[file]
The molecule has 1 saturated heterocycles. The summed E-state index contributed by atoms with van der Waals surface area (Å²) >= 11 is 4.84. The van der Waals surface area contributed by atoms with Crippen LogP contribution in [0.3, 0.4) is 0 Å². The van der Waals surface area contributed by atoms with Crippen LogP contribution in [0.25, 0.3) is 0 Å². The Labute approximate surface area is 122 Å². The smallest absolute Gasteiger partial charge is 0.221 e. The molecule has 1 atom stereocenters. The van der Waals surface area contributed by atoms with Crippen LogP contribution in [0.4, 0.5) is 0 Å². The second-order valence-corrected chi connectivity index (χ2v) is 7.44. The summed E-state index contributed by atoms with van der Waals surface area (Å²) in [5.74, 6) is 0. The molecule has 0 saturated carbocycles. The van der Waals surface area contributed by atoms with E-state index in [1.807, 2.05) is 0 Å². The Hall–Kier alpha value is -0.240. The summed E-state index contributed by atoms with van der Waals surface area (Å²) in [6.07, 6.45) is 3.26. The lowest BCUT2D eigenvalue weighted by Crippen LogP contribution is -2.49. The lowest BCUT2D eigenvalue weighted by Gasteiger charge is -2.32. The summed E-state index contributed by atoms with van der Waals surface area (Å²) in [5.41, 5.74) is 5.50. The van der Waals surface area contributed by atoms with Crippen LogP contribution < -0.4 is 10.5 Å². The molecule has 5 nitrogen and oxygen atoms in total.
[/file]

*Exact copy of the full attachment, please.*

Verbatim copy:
The molecule has 1 saturated heterocycles. The summed E-state index contributed by atoms with van der Waals surface area (Å²) >= 11 is 4.84. The van der Waals surface area contributed by atoms with Crippen LogP contribution in [0.3, 0.4) is 0 Å². The van der Waals surface area contributed by atoms with Crippen LogP contribution in [0.25, 0.3) is 0 Å². The Labute approximate surface area is 122 Å². The smallest absolute Gasteiger partial charge is 0.221 e. The molecule has 1 atom stereocenters. The van der Waals surface area contributed by atoms with Crippen LogP contribution in [0.4, 0.5) is 0 Å². The second-order valence-corrected chi connectivity index (χ2v) is 7.44. The summed E-state index contributed by atoms with van der Waals surface area (Å²) in [5.74, 6) is 0. The molecule has 0 saturated carbocycles. The van der Waals surface area contributed by atoms with E-state index in [1.807, 2.05) is 0 Å². The Hall–Kier alpha value is -0.240. The summed E-state index contributed by atoms with van der Waals surface area (Å²) in [6.07, 6.45) is 3.26. The lowest BCUT2D eigenvalue weighted by Crippen LogP contribution is -2.49. The lowest BCUT2D eigenvalue weighted by Gasteiger charge is -2.32. The summed E-state index contributed by atoms with van der Waals surface area (Å²) in [5.41, 5.74) is 5.50. The van der Waals surface area contributed by atoms with Crippen LogP contribution < -0.4 is 10.5 Å². The molecule has 5 nitrogen and oxygen atoms in total.